Whether it's each of my footfalls as I jog the path around the creek or the paddle hitting the water as I row a kayak, or the pace at which I set these words down on the page, I'm determined to switch off the frenzy of the last three years and live in the quiet--to rest in the spaces between words, in the sound of my breath when I exercise, or--like today--in the long stretch of a stolen day that I've taken off work after even a few days of exciting but tiring travel.
Over the last three years, I've been working hard, doing tons, trying to make up for lost time after some health battles that preceded this period. Now, it's time to find a balance, to never be in a hurry, to have time to enjoy the things I used to enjoy--simple pleasures, like curling up with a book, cooking a nice meal, taking a nap. I want to live slow as molasses, and just as dense, so that every action counts, every spoonful's filled with flavor, weight, and nutrients.
My friend Erik used to take me to an giant abandoned molasses storage tank, the lid or roof no longer on it, and the church-like cylindrical space seemed to collect sunlight along with small pieces of trash/treasures. As I stood within it, or took steps across it, lines of poetry collected carefully like beautiful, delicate spider webs in my mind, and when I returned home, I'd try to remember them and write them in notebooks, or type them on my old manual typewriter. The tank tended to collect curious objects such as dolls' heads, a white ceramic piece stamped with initials and a year, a crumpled up brown lunch sack, showing off its shadow patterns in the light.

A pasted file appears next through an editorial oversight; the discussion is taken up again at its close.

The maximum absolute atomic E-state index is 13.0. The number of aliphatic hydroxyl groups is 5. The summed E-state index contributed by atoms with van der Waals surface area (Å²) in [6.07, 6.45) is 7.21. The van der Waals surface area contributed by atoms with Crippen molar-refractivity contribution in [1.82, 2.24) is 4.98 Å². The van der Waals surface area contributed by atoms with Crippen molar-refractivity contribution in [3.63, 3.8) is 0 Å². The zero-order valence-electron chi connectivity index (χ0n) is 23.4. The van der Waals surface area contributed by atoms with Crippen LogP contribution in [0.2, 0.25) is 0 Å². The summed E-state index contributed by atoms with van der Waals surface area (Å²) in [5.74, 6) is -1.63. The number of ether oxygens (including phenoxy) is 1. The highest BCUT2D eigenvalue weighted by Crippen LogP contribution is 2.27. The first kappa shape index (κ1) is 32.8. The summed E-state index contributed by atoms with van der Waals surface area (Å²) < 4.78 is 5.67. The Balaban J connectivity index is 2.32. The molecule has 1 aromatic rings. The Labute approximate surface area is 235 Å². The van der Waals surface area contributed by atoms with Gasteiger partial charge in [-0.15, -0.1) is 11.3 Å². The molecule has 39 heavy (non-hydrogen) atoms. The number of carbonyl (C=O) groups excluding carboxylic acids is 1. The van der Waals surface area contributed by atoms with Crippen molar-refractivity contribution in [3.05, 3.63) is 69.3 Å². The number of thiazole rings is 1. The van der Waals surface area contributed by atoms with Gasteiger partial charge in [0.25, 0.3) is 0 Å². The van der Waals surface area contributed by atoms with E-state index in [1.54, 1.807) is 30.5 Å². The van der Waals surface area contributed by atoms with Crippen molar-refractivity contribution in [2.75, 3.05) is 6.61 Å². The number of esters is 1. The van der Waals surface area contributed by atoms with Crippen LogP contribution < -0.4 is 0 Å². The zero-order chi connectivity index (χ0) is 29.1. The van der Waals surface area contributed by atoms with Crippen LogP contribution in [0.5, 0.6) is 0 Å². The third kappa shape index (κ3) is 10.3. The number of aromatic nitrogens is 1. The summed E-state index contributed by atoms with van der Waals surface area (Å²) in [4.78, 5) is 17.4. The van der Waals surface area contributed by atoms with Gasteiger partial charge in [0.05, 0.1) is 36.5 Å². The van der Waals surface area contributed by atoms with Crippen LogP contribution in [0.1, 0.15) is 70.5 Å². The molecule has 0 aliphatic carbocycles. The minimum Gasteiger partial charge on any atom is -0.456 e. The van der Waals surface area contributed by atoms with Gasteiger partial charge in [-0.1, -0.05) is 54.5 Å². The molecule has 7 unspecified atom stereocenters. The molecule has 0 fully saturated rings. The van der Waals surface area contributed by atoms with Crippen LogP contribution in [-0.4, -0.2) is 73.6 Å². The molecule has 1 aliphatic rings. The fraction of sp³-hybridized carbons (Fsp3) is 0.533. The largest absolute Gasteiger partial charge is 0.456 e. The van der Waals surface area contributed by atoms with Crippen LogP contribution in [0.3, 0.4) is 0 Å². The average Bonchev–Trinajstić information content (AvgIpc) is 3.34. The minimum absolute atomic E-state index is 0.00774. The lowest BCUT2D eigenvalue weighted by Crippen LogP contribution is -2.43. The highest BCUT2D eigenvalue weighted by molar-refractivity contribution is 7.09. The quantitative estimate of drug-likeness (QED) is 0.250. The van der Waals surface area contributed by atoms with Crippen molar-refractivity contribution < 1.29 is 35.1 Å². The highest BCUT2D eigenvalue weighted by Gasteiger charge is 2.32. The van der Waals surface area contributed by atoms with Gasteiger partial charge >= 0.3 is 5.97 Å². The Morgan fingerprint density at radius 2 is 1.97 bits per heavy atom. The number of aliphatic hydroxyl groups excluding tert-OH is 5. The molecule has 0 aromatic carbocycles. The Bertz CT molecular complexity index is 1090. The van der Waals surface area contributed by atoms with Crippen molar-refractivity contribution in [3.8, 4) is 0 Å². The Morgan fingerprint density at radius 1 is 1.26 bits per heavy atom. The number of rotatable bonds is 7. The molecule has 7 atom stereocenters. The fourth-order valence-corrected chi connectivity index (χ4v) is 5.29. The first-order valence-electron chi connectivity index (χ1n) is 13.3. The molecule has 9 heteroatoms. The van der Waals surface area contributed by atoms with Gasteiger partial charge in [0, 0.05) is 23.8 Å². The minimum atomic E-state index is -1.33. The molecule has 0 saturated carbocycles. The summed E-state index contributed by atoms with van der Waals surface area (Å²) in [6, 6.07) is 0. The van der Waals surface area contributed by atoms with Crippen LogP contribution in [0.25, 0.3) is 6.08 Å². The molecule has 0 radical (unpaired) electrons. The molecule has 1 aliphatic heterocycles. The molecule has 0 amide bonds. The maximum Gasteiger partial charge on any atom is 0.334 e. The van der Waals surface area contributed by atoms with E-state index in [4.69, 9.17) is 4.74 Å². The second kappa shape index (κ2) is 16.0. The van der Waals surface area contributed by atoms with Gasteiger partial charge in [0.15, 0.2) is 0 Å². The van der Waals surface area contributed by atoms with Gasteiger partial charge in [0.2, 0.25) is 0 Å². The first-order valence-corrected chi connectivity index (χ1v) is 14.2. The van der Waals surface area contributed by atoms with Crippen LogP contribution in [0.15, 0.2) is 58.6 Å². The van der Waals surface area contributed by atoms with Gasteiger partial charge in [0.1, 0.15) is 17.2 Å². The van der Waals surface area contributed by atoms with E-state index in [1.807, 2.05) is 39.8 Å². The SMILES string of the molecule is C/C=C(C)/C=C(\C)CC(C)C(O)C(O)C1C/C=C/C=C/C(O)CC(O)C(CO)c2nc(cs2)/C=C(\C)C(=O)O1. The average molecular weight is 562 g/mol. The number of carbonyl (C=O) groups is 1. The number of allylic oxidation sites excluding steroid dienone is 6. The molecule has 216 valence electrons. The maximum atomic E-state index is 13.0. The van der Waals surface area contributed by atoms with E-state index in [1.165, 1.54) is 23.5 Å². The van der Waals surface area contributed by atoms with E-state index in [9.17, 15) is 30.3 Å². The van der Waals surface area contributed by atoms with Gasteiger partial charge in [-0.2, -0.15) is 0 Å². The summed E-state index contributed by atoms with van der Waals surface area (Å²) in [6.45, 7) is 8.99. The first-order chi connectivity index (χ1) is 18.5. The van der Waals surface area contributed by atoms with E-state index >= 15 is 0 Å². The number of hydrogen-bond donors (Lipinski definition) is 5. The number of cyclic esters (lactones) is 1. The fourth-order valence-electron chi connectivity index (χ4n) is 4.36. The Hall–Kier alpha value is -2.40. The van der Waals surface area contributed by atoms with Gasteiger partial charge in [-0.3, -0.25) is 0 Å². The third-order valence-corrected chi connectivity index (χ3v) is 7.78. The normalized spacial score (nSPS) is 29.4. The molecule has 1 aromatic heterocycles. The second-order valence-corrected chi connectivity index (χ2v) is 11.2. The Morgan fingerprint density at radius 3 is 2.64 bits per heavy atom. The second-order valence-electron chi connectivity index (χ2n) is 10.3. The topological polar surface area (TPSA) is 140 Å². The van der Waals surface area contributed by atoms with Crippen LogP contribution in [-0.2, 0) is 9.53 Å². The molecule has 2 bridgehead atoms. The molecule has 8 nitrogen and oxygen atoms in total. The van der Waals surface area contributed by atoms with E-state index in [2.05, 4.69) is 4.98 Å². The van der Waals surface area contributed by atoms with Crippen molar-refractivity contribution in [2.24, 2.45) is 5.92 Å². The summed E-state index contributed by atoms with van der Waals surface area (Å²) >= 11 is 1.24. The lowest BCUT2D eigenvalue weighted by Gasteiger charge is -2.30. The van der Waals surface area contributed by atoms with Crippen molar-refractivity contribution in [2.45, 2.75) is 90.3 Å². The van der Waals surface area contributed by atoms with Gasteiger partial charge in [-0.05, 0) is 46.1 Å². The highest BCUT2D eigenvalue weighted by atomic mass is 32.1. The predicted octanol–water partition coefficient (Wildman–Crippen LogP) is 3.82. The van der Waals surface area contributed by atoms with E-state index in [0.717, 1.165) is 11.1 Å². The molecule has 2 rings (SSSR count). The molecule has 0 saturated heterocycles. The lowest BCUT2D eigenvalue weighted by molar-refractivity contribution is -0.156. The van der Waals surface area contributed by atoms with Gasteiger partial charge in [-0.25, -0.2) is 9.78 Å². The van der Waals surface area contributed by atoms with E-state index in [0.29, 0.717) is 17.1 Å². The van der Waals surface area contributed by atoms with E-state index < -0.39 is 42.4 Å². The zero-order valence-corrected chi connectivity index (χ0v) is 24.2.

There's so much that goes unnoticed when I'm racing around, trying to do so many things, trying to please so many people--and I miss the way my heart pops when I see a short fat dandelion giving itself to the day or when I find a marble in the gutter to add to my found marble collection.
I think if I can count my breaths and keep trying to remember to go back to that task, that I will never fall in love with my eyes closed again and I'll never end up in the black hole of what-just-happened-heartbreak like I did a few weeks ago. That may be wishful thinking--and, it is, of course, beside the point. The point being that I'm missing everything that really matters. And I've been moving so fast that no one can see me, or really get to know me over a long cup of afternoon tea and molasses cake.